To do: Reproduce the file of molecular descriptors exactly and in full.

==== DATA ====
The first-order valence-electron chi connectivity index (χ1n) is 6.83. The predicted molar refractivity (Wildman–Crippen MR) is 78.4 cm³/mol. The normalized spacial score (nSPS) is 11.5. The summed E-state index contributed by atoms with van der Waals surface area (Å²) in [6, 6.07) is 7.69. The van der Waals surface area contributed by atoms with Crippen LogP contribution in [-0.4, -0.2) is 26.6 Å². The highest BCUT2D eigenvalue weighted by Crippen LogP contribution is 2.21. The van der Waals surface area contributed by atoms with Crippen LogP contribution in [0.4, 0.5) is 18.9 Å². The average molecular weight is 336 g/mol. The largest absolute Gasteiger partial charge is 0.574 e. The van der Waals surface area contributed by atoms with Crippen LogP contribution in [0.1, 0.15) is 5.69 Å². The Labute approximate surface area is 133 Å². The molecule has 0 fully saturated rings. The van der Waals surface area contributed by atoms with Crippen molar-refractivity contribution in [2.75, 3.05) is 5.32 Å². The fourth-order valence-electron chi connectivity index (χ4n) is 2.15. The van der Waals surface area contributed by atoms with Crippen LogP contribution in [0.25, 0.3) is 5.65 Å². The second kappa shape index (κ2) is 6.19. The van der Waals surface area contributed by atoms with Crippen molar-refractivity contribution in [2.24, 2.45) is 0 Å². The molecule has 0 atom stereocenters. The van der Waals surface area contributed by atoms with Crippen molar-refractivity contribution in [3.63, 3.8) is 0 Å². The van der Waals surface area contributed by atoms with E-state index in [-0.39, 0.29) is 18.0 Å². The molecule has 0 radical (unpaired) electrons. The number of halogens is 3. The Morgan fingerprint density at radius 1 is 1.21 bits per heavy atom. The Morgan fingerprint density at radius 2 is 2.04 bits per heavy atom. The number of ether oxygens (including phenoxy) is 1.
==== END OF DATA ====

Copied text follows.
The first-order valence-electron chi connectivity index (χ1n) is 6.83. The predicted molar refractivity (Wildman–Crippen MR) is 78.4 cm³/mol. The normalized spacial score (nSPS) is 11.5. The summed E-state index contributed by atoms with van der Waals surface area (Å²) in [6, 6.07) is 7.69. The van der Waals surface area contributed by atoms with Crippen LogP contribution in [-0.4, -0.2) is 26.6 Å². The highest BCUT2D eigenvalue weighted by Crippen LogP contribution is 2.21. The van der Waals surface area contributed by atoms with Crippen LogP contribution in [0.4, 0.5) is 18.9 Å². The average molecular weight is 336 g/mol. The largest absolute Gasteiger partial charge is 0.574 e. The van der Waals surface area contributed by atoms with Crippen LogP contribution in [0.1, 0.15) is 5.69 Å². The Labute approximate surface area is 133 Å². The molecule has 0 fully saturated rings. The van der Waals surface area contributed by atoms with Crippen molar-refractivity contribution in [2.75, 3.05) is 5.32 Å². The fourth-order valence-electron chi connectivity index (χ4n) is 2.15. The van der Waals surface area contributed by atoms with Crippen LogP contribution in [0.25, 0.3) is 5.65 Å². The second kappa shape index (κ2) is 6.19. The van der Waals surface area contributed by atoms with Crippen molar-refractivity contribution in [2.24, 2.45) is 0 Å². The molecule has 0 atom stereocenters. The van der Waals surface area contributed by atoms with Crippen molar-refractivity contribution in [3.63, 3.8) is 0 Å². The van der Waals surface area contributed by atoms with E-state index in [-0.39, 0.29) is 18.0 Å². The molecule has 0 radical (unpaired) electrons. The number of halogens is 3. The Morgan fingerprint density at radius 1 is 1.21 bits per heavy atom. The Morgan fingerprint density at radius 2 is 2.04 bits per heavy atom. The number of ether oxygens (including phenoxy) is 1.